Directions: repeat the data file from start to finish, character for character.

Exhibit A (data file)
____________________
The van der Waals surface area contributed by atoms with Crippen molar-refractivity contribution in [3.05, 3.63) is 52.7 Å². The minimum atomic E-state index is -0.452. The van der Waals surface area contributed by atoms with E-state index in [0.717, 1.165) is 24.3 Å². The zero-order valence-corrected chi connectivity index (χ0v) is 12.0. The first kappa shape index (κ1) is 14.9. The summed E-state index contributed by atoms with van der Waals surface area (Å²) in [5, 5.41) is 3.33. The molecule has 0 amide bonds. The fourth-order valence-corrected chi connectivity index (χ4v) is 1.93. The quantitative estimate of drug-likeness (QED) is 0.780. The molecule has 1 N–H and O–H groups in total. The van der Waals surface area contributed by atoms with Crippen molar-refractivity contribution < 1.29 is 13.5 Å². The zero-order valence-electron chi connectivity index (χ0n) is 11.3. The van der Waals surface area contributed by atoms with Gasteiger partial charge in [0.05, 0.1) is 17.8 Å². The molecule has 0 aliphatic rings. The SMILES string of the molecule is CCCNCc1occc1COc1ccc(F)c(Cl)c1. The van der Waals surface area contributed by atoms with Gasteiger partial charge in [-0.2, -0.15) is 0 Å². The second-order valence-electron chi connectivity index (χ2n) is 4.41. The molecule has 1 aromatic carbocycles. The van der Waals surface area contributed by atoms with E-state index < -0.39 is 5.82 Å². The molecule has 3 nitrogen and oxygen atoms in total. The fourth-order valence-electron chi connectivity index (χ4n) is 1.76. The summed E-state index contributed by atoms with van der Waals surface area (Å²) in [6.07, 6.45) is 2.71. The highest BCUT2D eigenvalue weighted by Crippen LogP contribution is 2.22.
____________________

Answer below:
The van der Waals surface area contributed by atoms with Crippen molar-refractivity contribution in [3.05, 3.63) is 52.7 Å². The minimum atomic E-state index is -0.452. The van der Waals surface area contributed by atoms with E-state index in [0.717, 1.165) is 24.3 Å². The zero-order valence-corrected chi connectivity index (χ0v) is 12.0. The first kappa shape index (κ1) is 14.9. The summed E-state index contributed by atoms with van der Waals surface area (Å²) in [5, 5.41) is 3.33. The molecule has 0 amide bonds. The fourth-order valence-corrected chi connectivity index (χ4v) is 1.93. The quantitative estimate of drug-likeness (QED) is 0.780. The molecule has 1 N–H and O–H groups in total. The van der Waals surface area contributed by atoms with Crippen molar-refractivity contribution < 1.29 is 13.5 Å². The zero-order valence-electron chi connectivity index (χ0n) is 11.3. The van der Waals surface area contributed by atoms with Gasteiger partial charge in [0.05, 0.1) is 17.8 Å². The molecule has 0 aliphatic rings. The SMILES string of the molecule is CCCNCc1occc1COc1ccc(F)c(Cl)c1. The van der Waals surface area contributed by atoms with Gasteiger partial charge in [-0.2, -0.15) is 0 Å². The second-order valence-electron chi connectivity index (χ2n) is 4.41. The molecule has 1 aromatic carbocycles. The van der Waals surface area contributed by atoms with E-state index < -0.39 is 5.82 Å². The molecule has 3 nitrogen and oxygen atoms in total. The fourth-order valence-electron chi connectivity index (χ4n) is 1.76. The summed E-state index contributed by atoms with van der Waals surface area (Å²) in [6.07, 6.45) is 2.71. The highest BCUT2D eigenvalue weighted by Crippen LogP contribution is 2.22.